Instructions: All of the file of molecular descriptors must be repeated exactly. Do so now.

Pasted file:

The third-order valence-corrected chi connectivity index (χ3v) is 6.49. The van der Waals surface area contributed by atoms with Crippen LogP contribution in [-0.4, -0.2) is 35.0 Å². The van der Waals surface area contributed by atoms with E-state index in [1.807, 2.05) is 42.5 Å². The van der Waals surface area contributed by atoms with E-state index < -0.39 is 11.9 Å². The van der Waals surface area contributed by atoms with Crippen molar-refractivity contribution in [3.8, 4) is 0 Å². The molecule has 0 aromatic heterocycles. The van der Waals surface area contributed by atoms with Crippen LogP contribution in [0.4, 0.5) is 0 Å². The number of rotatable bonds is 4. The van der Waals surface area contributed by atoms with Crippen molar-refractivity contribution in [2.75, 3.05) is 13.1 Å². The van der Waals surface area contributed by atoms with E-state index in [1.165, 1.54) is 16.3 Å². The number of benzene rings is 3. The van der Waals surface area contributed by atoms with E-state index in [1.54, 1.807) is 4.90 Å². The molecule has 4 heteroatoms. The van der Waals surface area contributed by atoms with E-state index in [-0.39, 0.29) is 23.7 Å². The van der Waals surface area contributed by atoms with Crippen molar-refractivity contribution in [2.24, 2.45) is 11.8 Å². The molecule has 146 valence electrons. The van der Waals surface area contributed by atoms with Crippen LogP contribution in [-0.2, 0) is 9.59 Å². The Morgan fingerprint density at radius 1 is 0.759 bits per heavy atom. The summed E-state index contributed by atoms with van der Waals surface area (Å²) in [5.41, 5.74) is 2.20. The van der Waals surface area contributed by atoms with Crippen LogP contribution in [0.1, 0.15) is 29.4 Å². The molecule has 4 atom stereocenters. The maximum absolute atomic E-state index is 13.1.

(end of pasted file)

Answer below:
The third-order valence-corrected chi connectivity index (χ3v) is 6.49. The van der Waals surface area contributed by atoms with Crippen LogP contribution in [-0.4, -0.2) is 35.0 Å². The van der Waals surface area contributed by atoms with E-state index in [1.807, 2.05) is 42.5 Å². The van der Waals surface area contributed by atoms with E-state index < -0.39 is 11.9 Å². The van der Waals surface area contributed by atoms with Crippen molar-refractivity contribution in [3.8, 4) is 0 Å². The molecule has 0 aromatic heterocycles. The van der Waals surface area contributed by atoms with Crippen LogP contribution in [0.4, 0.5) is 0 Å². The number of rotatable bonds is 4. The van der Waals surface area contributed by atoms with Crippen molar-refractivity contribution in [2.75, 3.05) is 13.1 Å². The van der Waals surface area contributed by atoms with E-state index in [1.165, 1.54) is 16.3 Å². The number of benzene rings is 3. The van der Waals surface area contributed by atoms with E-state index in [1.54, 1.807) is 4.90 Å². The molecule has 4 heteroatoms. The van der Waals surface area contributed by atoms with E-state index in [-0.39, 0.29) is 23.7 Å². The van der Waals surface area contributed by atoms with Crippen molar-refractivity contribution in [2.24, 2.45) is 11.8 Å². The molecule has 146 valence electrons. The van der Waals surface area contributed by atoms with Crippen LogP contribution in [-0.2, 0) is 9.59 Å². The Morgan fingerprint density at radius 1 is 0.759 bits per heavy atom. The summed E-state index contributed by atoms with van der Waals surface area (Å²) in [5.41, 5.74) is 2.20. The van der Waals surface area contributed by atoms with Crippen LogP contribution in [0.1, 0.15) is 29.4 Å². The molecule has 4 atom stereocenters. The maximum absolute atomic E-state index is 13.1.